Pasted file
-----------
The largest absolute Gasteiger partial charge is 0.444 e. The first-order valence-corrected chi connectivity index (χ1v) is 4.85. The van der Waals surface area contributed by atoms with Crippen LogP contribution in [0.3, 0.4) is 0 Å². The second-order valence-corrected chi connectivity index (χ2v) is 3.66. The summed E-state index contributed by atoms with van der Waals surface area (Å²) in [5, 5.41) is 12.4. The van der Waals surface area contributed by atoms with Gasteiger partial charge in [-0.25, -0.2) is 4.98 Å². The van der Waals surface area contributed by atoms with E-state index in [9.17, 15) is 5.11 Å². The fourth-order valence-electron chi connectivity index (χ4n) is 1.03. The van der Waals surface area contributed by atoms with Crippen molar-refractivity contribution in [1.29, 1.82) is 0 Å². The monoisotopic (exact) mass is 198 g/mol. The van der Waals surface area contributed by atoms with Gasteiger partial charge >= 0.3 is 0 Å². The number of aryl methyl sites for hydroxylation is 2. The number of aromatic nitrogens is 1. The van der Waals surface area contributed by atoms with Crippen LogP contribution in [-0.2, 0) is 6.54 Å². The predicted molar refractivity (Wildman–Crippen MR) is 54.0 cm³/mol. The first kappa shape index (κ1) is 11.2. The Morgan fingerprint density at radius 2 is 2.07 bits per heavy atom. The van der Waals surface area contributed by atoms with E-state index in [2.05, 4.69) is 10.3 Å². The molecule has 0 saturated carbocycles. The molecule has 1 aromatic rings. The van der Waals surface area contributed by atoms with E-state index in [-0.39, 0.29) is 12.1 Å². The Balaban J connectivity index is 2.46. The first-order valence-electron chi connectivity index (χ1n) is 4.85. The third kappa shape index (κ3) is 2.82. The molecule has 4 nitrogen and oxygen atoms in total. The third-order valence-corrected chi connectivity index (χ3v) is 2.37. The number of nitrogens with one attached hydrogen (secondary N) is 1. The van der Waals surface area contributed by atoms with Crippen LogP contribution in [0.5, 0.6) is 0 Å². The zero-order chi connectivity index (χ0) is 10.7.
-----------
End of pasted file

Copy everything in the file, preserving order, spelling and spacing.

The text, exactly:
The largest absolute Gasteiger partial charge is 0.444 e. The first-order valence-corrected chi connectivity index (χ1v) is 4.85. The van der Waals surface area contributed by atoms with Crippen LogP contribution in [0.3, 0.4) is 0 Å². The second-order valence-corrected chi connectivity index (χ2v) is 3.66. The summed E-state index contributed by atoms with van der Waals surface area (Å²) in [5, 5.41) is 12.4. The van der Waals surface area contributed by atoms with Gasteiger partial charge in [-0.25, -0.2) is 4.98 Å². The van der Waals surface area contributed by atoms with E-state index in [9.17, 15) is 5.11 Å². The fourth-order valence-electron chi connectivity index (χ4n) is 1.03. The van der Waals surface area contributed by atoms with Crippen molar-refractivity contribution in [1.29, 1.82) is 0 Å². The monoisotopic (exact) mass is 198 g/mol. The van der Waals surface area contributed by atoms with Gasteiger partial charge >= 0.3 is 0 Å². The number of aryl methyl sites for hydroxylation is 2. The number of aromatic nitrogens is 1. The van der Waals surface area contributed by atoms with Crippen LogP contribution in [-0.2, 0) is 6.54 Å². The predicted molar refractivity (Wildman–Crippen MR) is 54.0 cm³/mol. The first kappa shape index (κ1) is 11.2. The Morgan fingerprint density at radius 2 is 2.07 bits per heavy atom. The van der Waals surface area contributed by atoms with E-state index in [2.05, 4.69) is 10.3 Å². The molecule has 0 saturated carbocycles. The molecule has 1 aromatic rings. The van der Waals surface area contributed by atoms with E-state index in [-0.39, 0.29) is 12.1 Å². The Balaban J connectivity index is 2.46. The first-order valence-electron chi connectivity index (χ1n) is 4.85. The third kappa shape index (κ3) is 2.82. The molecule has 4 nitrogen and oxygen atoms in total. The third-order valence-corrected chi connectivity index (χ3v) is 2.37. The number of nitrogens with one attached hydrogen (secondary N) is 1. The van der Waals surface area contributed by atoms with Crippen LogP contribution in [0.5, 0.6) is 0 Å². The zero-order chi connectivity index (χ0) is 10.7.